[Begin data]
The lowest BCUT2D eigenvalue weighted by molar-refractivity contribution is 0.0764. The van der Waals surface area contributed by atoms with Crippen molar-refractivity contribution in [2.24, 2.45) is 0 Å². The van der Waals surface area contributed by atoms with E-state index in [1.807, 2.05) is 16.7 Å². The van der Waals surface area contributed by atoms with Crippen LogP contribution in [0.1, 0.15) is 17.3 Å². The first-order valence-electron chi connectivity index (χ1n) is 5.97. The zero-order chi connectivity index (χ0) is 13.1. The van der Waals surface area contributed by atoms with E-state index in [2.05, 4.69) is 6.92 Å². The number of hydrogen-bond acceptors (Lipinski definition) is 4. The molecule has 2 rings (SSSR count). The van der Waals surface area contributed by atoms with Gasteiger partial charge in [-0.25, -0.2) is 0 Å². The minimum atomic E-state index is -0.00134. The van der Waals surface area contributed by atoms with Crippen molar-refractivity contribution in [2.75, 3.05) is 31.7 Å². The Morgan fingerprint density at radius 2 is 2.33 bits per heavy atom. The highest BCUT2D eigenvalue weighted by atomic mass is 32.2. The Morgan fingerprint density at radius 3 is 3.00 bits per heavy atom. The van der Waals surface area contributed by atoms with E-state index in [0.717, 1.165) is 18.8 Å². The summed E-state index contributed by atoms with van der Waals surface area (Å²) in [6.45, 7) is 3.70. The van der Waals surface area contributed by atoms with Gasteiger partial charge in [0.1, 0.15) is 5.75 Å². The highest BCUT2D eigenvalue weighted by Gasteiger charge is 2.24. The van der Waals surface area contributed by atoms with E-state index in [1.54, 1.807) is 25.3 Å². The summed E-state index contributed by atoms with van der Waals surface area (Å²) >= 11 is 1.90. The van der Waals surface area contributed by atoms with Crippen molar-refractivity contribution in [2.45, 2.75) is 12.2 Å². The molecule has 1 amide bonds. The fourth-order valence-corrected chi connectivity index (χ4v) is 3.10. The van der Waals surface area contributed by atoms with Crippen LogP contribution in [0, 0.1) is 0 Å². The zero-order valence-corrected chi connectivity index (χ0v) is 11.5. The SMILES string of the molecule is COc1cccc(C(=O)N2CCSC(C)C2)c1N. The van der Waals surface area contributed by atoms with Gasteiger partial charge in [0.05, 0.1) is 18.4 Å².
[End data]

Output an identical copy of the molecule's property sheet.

The lowest BCUT2D eigenvalue weighted by molar-refractivity contribution is 0.0764. The van der Waals surface area contributed by atoms with Crippen molar-refractivity contribution in [2.24, 2.45) is 0 Å². The van der Waals surface area contributed by atoms with E-state index in [1.807, 2.05) is 16.7 Å². The van der Waals surface area contributed by atoms with Crippen LogP contribution in [0.1, 0.15) is 17.3 Å². The first-order valence-electron chi connectivity index (χ1n) is 5.97. The zero-order chi connectivity index (χ0) is 13.1. The van der Waals surface area contributed by atoms with E-state index in [2.05, 4.69) is 6.92 Å². The number of hydrogen-bond acceptors (Lipinski definition) is 4. The molecule has 2 rings (SSSR count). The van der Waals surface area contributed by atoms with Gasteiger partial charge in [-0.25, -0.2) is 0 Å². The minimum atomic E-state index is -0.00134. The van der Waals surface area contributed by atoms with Crippen molar-refractivity contribution in [2.75, 3.05) is 31.7 Å². The Morgan fingerprint density at radius 2 is 2.33 bits per heavy atom. The highest BCUT2D eigenvalue weighted by atomic mass is 32.2. The Morgan fingerprint density at radius 3 is 3.00 bits per heavy atom. The van der Waals surface area contributed by atoms with E-state index in [0.717, 1.165) is 18.8 Å². The summed E-state index contributed by atoms with van der Waals surface area (Å²) in [6.45, 7) is 3.70. The van der Waals surface area contributed by atoms with Gasteiger partial charge in [0.1, 0.15) is 5.75 Å². The highest BCUT2D eigenvalue weighted by Gasteiger charge is 2.24. The van der Waals surface area contributed by atoms with E-state index in [1.54, 1.807) is 25.3 Å². The summed E-state index contributed by atoms with van der Waals surface area (Å²) >= 11 is 1.90. The van der Waals surface area contributed by atoms with Crippen molar-refractivity contribution in [2.45, 2.75) is 12.2 Å². The molecule has 1 amide bonds. The fourth-order valence-corrected chi connectivity index (χ4v) is 3.10. The van der Waals surface area contributed by atoms with Crippen LogP contribution in [0, 0.1) is 0 Å². The zero-order valence-corrected chi connectivity index (χ0v) is 11.5. The SMILES string of the molecule is COc1cccc(C(=O)N2CCSC(C)C2)c1N. The van der Waals surface area contributed by atoms with Gasteiger partial charge in [0.05, 0.1) is 18.4 Å².